Hasegawa 1/72 Spitfire Mk.VIII
By Matt Bittner
Every once in a while you just need to pick up a kit on the second-hand market. One of the local IPMS/Fort Crook (out of Omaha, NE) members had this for sale for a few bucks. It had already been started but for some reason he decided not to go any farther and parted with it. So I thought, why not? At the time (many years ago) I had a couple of Hasegawa Mk.IXs and the Eduard kit wasn't even on the horizon, so the Hasegawa was it for the Mk.IX variants. So I paid my money and took my chances.
The main part of construction already completed were the wings: they were already glued together and the prior modeler decided on the blunt wing-tips. So, I had a place to start and even though the decals were for British machines, I saw HL-R in a photograph and color profile and knew that's the one I wanted to build.
One other thing. It has been a few years since I purchased this model and just recently finished it. So most of what I'm typing is from memory. No doubt I'll leave things out.
As I mentioned, the kit was already started with the wings glued together. So I had only one airframe option I could finish the kit as, a blunt-tip bird. While the boxing I had didn't have the decals for HL-R, and knowing Hasegawa did those marking in another boxing, I went on a quest to find those decals. It took a few posts to different forums through the years but finally someone answered my call and sent me the decals to the HL-R boxing. Excellent.
Even though the wing was already assembled there were some areas that needed to be dealt with. First, there were a couple of molding flaws in the outer gun ports so those ports needed to be filled so that area could be smoothed down. I did not re-create the ports because they would be covered in the end. There was also a drop of glue or something that needed to be sanded away on top of the wing. Because Hasegawa engineered this kit to accommodate both long and short aileron Spitfire variants, and because the Mk.VIII has the shorter ailerons, the outer lines were filled. In addition the buldges over the landing gear were sanded away.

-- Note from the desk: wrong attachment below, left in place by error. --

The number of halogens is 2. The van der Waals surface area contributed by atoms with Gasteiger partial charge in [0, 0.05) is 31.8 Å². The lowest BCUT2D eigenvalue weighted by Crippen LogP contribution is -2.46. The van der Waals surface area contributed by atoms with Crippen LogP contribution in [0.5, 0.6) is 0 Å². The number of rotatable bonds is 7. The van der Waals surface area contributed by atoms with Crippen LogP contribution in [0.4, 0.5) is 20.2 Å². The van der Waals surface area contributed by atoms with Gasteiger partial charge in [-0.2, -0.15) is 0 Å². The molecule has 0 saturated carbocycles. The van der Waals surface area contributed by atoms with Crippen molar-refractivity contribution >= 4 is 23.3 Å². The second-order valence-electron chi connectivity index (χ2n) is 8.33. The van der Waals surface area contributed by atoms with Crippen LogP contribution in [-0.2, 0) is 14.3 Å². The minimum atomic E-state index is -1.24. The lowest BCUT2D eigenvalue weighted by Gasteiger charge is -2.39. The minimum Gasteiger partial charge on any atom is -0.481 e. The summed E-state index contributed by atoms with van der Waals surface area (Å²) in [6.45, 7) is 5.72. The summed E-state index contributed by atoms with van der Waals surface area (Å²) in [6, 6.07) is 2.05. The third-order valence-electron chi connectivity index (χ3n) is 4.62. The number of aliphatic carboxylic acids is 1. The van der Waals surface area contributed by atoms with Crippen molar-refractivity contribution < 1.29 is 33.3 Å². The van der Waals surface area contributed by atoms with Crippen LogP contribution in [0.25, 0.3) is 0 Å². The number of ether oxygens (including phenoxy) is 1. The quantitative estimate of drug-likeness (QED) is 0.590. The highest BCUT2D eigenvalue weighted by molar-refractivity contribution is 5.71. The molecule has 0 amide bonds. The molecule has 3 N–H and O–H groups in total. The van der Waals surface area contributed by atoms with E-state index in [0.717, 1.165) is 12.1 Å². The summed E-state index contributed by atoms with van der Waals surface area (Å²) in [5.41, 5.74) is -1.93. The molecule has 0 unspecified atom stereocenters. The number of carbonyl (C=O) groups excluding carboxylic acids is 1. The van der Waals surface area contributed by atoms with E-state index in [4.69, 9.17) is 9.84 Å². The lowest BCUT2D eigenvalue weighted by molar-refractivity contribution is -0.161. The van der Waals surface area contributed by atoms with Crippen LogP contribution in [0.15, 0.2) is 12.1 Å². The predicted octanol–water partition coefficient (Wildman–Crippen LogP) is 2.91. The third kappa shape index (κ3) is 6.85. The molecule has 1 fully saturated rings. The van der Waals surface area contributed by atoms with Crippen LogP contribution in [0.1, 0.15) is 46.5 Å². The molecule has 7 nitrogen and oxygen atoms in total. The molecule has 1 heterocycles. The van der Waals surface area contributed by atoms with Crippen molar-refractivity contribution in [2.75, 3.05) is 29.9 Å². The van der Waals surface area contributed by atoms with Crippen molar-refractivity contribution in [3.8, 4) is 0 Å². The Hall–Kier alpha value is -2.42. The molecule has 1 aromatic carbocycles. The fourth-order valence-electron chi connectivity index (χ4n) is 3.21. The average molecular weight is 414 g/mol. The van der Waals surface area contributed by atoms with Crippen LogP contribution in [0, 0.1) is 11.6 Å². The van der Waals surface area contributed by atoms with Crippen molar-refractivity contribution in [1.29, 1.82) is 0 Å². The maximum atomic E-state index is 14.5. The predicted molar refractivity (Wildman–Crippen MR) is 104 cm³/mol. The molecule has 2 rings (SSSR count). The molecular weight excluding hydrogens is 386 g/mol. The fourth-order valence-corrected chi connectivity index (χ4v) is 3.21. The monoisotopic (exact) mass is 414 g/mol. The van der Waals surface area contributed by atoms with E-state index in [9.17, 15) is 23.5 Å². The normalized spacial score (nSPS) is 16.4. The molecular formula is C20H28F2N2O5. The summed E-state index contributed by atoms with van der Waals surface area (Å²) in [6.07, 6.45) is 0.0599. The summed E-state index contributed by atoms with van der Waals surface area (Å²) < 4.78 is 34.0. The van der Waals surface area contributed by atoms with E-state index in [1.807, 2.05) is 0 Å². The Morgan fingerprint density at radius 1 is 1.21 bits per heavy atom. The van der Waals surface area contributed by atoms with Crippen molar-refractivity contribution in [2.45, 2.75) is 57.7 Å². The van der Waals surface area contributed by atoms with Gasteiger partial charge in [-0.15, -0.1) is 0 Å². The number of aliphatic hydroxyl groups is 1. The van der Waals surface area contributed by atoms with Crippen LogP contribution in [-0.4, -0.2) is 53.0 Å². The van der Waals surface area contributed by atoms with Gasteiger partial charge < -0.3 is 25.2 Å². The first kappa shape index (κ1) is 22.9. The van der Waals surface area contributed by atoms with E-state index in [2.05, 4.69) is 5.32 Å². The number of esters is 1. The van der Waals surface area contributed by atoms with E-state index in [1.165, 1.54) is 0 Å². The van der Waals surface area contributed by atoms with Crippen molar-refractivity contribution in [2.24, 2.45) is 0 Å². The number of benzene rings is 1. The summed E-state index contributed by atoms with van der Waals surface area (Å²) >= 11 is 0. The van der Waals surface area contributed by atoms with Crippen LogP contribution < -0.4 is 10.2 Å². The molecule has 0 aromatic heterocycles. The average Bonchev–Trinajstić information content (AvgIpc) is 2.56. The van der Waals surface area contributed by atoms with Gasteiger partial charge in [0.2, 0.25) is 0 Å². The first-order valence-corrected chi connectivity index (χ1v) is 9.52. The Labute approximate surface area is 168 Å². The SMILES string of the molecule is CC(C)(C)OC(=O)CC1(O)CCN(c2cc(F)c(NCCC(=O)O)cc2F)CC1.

I decided I wanted to spruce up the kit a bit, so I purchased the Eduard Zoom photoetch set along with their masks, plus the Quickboost replacment prop and spinner (the Hasegawa prop blades just aren't quite "right") along with the Quickboost exhausts.
I sprayed the cockpit pieces with some sort of green (again, this was years ago so the memory...) and assembled it all. I know I lost a few of the Zoom's smaller pieces but wasn't too concerned because I had already decided this was going to have a closed canopy. I asked another local, Omaha-area modeler to resin-cast me some oxygen bottles from (I think) an AZ or KP kit so those were added as well. Moot, as they can't be seen, but I know they're there.
Once all the cockpit pieces were assembled and painted, then it was time to close the fuselage halves. If memory serves, there isn't a lot of putty on the fuselage seams. The kit goes together pretty well and overall I think the worst offending area for putty is the wing-root seams. I think there may be some putty also in the stab to fuselage joint but if so it wasn't a lot.